Join WCTE virtually on Monday, November 16 from 6:00 p.m. to 7:30 p.m. for a screening of clips from Blood Sugar Rising and a panel discussion with Kim Mayberry, RN MSN CDCES BC-ADM, Director of the Diabetes Center at Cookeville Regional Medical Center (CRMC), as well as a registered dietician and two patients who have been successful in the treatment program at CRMC.
NEW DOCUMENTARY EXPOSES U.S. DIABETES EPIDEMIC, SHOWING THE MANY FACES OF DIABETES AND AN URGENT NEED TO END THE STIGMA
Diabetes and pre-diabetes affect over 100 million people in the U.S., costing more than $325 billion each year. It’s now predicted that one in three children born after 2000 will develop the disease. Blood Sugar Rising puts human faces to these statistics, exploring the history and science of the illness through portraits and voices of Americans whose stories shape the documentary. This special presents a dramatic depiction of this hidden national crisis.
Blood Sugar Rising: America's Hidden Diabetes Epidemic
Blood Sugar Rising airs Monday, November 23rd at 8:00 p.m. Central. You can also view it currently on Passport.
Blood Sugar Rising puts human faces to these statistics, exploring the history and science of the illness through portraits and voices of Americans whose stories shape the documentary. Together, they present a dramatic depiction of this hidden national crisis. The two-hour special also reveals new hopes: from the rise of safer and easier medical treatments to new discoveries about lifestyle and environmental factors, Blood Sugar Rising reports on those taking action to improve diabetes management and prevention.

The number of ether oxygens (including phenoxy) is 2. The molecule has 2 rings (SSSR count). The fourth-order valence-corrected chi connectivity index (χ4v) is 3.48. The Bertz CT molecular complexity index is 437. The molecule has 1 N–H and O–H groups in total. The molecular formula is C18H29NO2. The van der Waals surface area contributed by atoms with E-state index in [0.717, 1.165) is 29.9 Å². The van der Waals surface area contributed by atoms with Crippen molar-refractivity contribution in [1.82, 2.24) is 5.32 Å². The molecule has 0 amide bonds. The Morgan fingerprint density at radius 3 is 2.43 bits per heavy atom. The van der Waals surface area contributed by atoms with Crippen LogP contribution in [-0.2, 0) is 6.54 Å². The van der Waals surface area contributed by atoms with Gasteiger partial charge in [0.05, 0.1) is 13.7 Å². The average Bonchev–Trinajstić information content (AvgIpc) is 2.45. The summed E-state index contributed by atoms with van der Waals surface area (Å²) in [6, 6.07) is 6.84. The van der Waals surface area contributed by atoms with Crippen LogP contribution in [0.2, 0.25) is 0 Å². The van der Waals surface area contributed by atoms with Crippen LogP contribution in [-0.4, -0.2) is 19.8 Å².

Blood Sugar Rising also suggests that one of the most challenging parts of living with diabetes is stigma. Experts in the film are clear that people with other chronic diseases do not face the same “blame and shame” for their conditions, and they suggest that stigmatizing diabetes helps keep the epidemic hidden and makes it harder to support and improve life for the more than 34 million Americans with diabetes today.
“Today, perhaps more than any time since insulin was discovered in the 1920s, diabetes has reached an inflection point in America,” observes Blood Sugar Rising WGBH Executive Producer Judith Vecchione. “It’s a time of great peril and great hope. The peril is in the skyrocketing rates of diabetes we’re seeing, for men, women, and children. At the same time, there’s great excitement in the diabetes community. The most amazing advances are being made in understanding the biological facts of diabetes and offering new tools to help individuals manage their disease.“
Diabetes is so dangerous because it undercuts one of the most basic functions of our bodies: the ability to break food down into the nutrients needed by every cell in the body. Type 1 diabetes is genetic and causes the body’s own immune system to attack the pancreatic cells that create insulin, which regulates blood sugar. Type 2 diabetes, which can be affected by environmental factors like lifestyle, diet and weight, causes the pancreas to make too little insulin and the body to resist the insulin it has. In both cases, symptoms can take years to develop, and for many patients, a diagnosis comes when it is already too late: damage has been done to many delicate systems in the body, contributing to heart disease, blindness, kidney failure, strokes, and more.